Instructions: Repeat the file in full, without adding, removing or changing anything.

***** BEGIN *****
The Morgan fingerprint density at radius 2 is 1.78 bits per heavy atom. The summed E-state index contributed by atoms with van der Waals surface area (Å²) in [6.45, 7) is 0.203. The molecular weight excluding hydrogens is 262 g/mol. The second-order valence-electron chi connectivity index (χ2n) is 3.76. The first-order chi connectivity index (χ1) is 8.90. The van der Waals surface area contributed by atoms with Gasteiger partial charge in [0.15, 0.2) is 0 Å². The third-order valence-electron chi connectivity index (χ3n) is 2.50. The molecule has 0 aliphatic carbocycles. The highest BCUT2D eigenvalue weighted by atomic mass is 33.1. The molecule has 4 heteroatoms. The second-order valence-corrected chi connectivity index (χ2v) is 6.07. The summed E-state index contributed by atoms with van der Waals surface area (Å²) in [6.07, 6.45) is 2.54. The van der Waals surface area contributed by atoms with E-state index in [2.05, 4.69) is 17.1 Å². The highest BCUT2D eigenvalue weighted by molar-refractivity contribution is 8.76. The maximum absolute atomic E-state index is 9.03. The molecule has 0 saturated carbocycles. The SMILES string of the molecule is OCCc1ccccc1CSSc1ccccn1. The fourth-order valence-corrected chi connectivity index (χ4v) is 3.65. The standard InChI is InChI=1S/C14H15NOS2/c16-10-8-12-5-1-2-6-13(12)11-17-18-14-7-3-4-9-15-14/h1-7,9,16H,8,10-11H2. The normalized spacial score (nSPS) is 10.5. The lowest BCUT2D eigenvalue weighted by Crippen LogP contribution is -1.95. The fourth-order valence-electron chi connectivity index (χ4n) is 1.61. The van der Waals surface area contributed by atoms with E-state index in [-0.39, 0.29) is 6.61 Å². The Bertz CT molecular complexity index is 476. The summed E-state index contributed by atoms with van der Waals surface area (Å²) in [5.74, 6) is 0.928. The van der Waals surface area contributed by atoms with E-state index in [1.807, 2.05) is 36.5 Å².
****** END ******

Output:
The Morgan fingerprint density at radius 2 is 1.78 bits per heavy atom. The summed E-state index contributed by atoms with van der Waals surface area (Å²) in [6.45, 7) is 0.203. The molecular weight excluding hydrogens is 262 g/mol. The second-order valence-electron chi connectivity index (χ2n) is 3.76. The first-order chi connectivity index (χ1) is 8.90. The van der Waals surface area contributed by atoms with Gasteiger partial charge in [0.15, 0.2) is 0 Å². The third-order valence-electron chi connectivity index (χ3n) is 2.50. The molecule has 0 aliphatic carbocycles. The highest BCUT2D eigenvalue weighted by atomic mass is 33.1. The molecule has 4 heteroatoms. The second-order valence-corrected chi connectivity index (χ2v) is 6.07. The summed E-state index contributed by atoms with van der Waals surface area (Å²) in [6.07, 6.45) is 2.54. The van der Waals surface area contributed by atoms with E-state index in [2.05, 4.69) is 17.1 Å². The highest BCUT2D eigenvalue weighted by molar-refractivity contribution is 8.76. The maximum absolute atomic E-state index is 9.03. The molecule has 0 saturated carbocycles. The SMILES string of the molecule is OCCc1ccccc1CSSc1ccccn1. The fourth-order valence-corrected chi connectivity index (χ4v) is 3.65. The standard InChI is InChI=1S/C14H15NOS2/c16-10-8-12-5-1-2-6-13(12)11-17-18-14-7-3-4-9-15-14/h1-7,9,16H,8,10-11H2. The normalized spacial score (nSPS) is 10.5. The lowest BCUT2D eigenvalue weighted by Crippen LogP contribution is -1.95. The fourth-order valence-electron chi connectivity index (χ4n) is 1.61. The van der Waals surface area contributed by atoms with E-state index in [-0.39, 0.29) is 6.61 Å². The Bertz CT molecular complexity index is 476. The summed E-state index contributed by atoms with van der Waals surface area (Å²) in [5.74, 6) is 0.928. The van der Waals surface area contributed by atoms with E-state index in [1.807, 2.05) is 36.5 Å².